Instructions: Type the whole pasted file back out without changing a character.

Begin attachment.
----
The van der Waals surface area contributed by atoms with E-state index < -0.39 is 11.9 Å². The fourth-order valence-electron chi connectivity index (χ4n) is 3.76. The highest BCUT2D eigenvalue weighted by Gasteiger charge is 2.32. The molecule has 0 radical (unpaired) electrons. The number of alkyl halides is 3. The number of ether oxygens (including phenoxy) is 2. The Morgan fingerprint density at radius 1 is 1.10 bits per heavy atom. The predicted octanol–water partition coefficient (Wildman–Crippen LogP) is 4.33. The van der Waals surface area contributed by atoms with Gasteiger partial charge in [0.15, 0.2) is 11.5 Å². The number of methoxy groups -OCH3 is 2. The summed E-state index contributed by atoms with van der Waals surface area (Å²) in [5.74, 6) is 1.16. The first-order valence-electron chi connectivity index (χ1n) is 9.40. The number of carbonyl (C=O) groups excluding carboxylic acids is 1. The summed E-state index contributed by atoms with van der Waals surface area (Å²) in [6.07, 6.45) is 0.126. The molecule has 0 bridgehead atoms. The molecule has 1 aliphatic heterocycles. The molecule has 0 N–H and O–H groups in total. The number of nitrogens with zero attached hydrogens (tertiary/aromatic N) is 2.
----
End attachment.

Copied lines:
The van der Waals surface area contributed by atoms with E-state index < -0.39 is 11.9 Å². The fourth-order valence-electron chi connectivity index (χ4n) is 3.76. The highest BCUT2D eigenvalue weighted by Gasteiger charge is 2.32. The molecule has 0 radical (unpaired) electrons. The number of alkyl halides is 3. The number of ether oxygens (including phenoxy) is 2. The Morgan fingerprint density at radius 1 is 1.10 bits per heavy atom. The predicted octanol–water partition coefficient (Wildman–Crippen LogP) is 4.33. The van der Waals surface area contributed by atoms with Gasteiger partial charge in [0.15, 0.2) is 11.5 Å². The number of methoxy groups -OCH3 is 2. The summed E-state index contributed by atoms with van der Waals surface area (Å²) in [5.74, 6) is 1.16. The first-order valence-electron chi connectivity index (χ1n) is 9.40. The number of carbonyl (C=O) groups excluding carboxylic acids is 1. The summed E-state index contributed by atoms with van der Waals surface area (Å²) in [6.07, 6.45) is 0.126. The molecule has 0 bridgehead atoms. The molecule has 1 aliphatic heterocycles. The molecule has 0 N–H and O–H groups in total. The number of nitrogens with zero attached hydrogens (tertiary/aromatic N) is 2.